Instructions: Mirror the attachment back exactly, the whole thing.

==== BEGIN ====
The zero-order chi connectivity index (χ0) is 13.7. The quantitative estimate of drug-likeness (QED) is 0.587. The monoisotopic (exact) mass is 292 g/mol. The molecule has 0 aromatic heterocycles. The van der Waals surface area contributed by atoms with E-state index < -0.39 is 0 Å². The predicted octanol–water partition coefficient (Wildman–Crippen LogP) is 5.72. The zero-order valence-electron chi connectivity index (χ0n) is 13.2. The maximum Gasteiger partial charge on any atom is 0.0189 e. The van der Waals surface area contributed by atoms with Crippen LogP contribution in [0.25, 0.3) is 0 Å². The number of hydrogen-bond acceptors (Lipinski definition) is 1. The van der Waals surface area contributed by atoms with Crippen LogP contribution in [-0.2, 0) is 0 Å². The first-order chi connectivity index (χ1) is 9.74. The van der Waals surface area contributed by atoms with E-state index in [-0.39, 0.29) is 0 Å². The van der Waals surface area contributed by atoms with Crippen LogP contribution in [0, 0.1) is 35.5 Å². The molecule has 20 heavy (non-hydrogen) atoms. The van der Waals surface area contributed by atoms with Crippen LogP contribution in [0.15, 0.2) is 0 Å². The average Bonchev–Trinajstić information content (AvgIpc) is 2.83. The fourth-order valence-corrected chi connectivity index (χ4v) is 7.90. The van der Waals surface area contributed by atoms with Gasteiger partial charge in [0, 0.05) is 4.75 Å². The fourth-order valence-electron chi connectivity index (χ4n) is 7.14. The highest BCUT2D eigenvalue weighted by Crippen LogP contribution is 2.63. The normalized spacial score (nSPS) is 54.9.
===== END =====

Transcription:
The zero-order chi connectivity index (χ0) is 13.7. The quantitative estimate of drug-likeness (QED) is 0.587. The monoisotopic (exact) mass is 292 g/mol. The molecule has 0 aromatic heterocycles. The van der Waals surface area contributed by atoms with E-state index < -0.39 is 0 Å². The predicted octanol–water partition coefficient (Wildman–Crippen LogP) is 5.72. The zero-order valence-electron chi connectivity index (χ0n) is 13.2. The maximum Gasteiger partial charge on any atom is 0.0189 e. The van der Waals surface area contributed by atoms with Crippen LogP contribution in [0.25, 0.3) is 0 Å². The number of hydrogen-bond acceptors (Lipinski definition) is 1. The van der Waals surface area contributed by atoms with Crippen LogP contribution in [-0.2, 0) is 0 Å². The first-order chi connectivity index (χ1) is 9.74. The van der Waals surface area contributed by atoms with E-state index in [-0.39, 0.29) is 0 Å². The van der Waals surface area contributed by atoms with Crippen LogP contribution in [0, 0.1) is 35.5 Å². The molecule has 20 heavy (non-hydrogen) atoms. The van der Waals surface area contributed by atoms with Crippen LogP contribution in [0.15, 0.2) is 0 Å². The average Bonchev–Trinajstić information content (AvgIpc) is 2.83. The fourth-order valence-corrected chi connectivity index (χ4v) is 7.90. The van der Waals surface area contributed by atoms with Gasteiger partial charge in [0, 0.05) is 4.75 Å². The fourth-order valence-electron chi connectivity index (χ4n) is 7.14. The highest BCUT2D eigenvalue weighted by Crippen LogP contribution is 2.63. The normalized spacial score (nSPS) is 54.9.